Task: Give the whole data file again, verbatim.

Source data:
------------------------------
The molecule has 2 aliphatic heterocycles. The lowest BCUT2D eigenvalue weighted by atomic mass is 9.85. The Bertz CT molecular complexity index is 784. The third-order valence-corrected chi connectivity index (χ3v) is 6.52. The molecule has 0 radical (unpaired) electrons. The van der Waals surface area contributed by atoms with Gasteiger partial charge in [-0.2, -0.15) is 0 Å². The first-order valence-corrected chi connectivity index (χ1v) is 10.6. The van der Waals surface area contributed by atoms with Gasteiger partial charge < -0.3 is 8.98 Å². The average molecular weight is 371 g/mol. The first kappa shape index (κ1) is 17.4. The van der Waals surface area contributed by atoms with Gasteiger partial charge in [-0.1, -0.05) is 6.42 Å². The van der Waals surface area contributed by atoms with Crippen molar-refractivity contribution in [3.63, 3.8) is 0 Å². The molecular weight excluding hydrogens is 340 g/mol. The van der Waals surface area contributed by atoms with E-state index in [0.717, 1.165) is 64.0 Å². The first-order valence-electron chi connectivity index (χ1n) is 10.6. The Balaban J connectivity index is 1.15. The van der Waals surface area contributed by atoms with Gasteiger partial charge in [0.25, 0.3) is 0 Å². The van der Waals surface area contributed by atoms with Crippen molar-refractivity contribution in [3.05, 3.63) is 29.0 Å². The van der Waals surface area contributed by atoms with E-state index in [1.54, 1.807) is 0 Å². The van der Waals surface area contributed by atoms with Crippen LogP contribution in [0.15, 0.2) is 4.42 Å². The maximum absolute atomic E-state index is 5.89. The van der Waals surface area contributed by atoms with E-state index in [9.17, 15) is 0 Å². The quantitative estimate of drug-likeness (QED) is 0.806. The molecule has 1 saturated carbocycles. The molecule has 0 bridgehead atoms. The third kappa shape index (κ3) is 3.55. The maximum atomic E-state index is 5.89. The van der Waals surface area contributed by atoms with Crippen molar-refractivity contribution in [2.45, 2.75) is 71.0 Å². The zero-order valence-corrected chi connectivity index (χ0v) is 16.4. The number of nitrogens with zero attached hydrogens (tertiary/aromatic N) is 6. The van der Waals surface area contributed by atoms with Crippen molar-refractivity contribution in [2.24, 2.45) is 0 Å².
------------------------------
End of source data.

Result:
The molecule has 2 aliphatic heterocycles. The lowest BCUT2D eigenvalue weighted by atomic mass is 9.85. The Bertz CT molecular complexity index is 784. The third-order valence-corrected chi connectivity index (χ3v) is 6.52. The molecule has 0 radical (unpaired) electrons. The van der Waals surface area contributed by atoms with Gasteiger partial charge in [-0.2, -0.15) is 0 Å². The first-order valence-corrected chi connectivity index (χ1v) is 10.6. The van der Waals surface area contributed by atoms with Gasteiger partial charge < -0.3 is 8.98 Å². The average molecular weight is 371 g/mol. The first kappa shape index (κ1) is 17.4. The van der Waals surface area contributed by atoms with Gasteiger partial charge in [-0.1, -0.05) is 6.42 Å². The van der Waals surface area contributed by atoms with Crippen molar-refractivity contribution in [3.63, 3.8) is 0 Å². The molecular weight excluding hydrogens is 340 g/mol. The van der Waals surface area contributed by atoms with E-state index in [0.717, 1.165) is 64.0 Å². The first-order valence-electron chi connectivity index (χ1n) is 10.6. The Balaban J connectivity index is 1.15. The van der Waals surface area contributed by atoms with Gasteiger partial charge in [0.25, 0.3) is 0 Å². The van der Waals surface area contributed by atoms with Crippen molar-refractivity contribution in [3.05, 3.63) is 29.0 Å². The van der Waals surface area contributed by atoms with E-state index in [1.54, 1.807) is 0 Å². The van der Waals surface area contributed by atoms with Crippen LogP contribution in [0.15, 0.2) is 4.42 Å². The maximum absolute atomic E-state index is 5.89. The van der Waals surface area contributed by atoms with E-state index in [9.17, 15) is 0 Å². The quantitative estimate of drug-likeness (QED) is 0.806. The molecule has 1 saturated carbocycles. The molecule has 0 bridgehead atoms. The third kappa shape index (κ3) is 3.55. The maximum atomic E-state index is 5.89. The van der Waals surface area contributed by atoms with Crippen molar-refractivity contribution in [2.45, 2.75) is 71.0 Å². The zero-order valence-corrected chi connectivity index (χ0v) is 16.4. The number of nitrogens with zero attached hydrogens (tertiary/aromatic N) is 6. The van der Waals surface area contributed by atoms with Crippen molar-refractivity contribution in [2.24, 2.45) is 0 Å².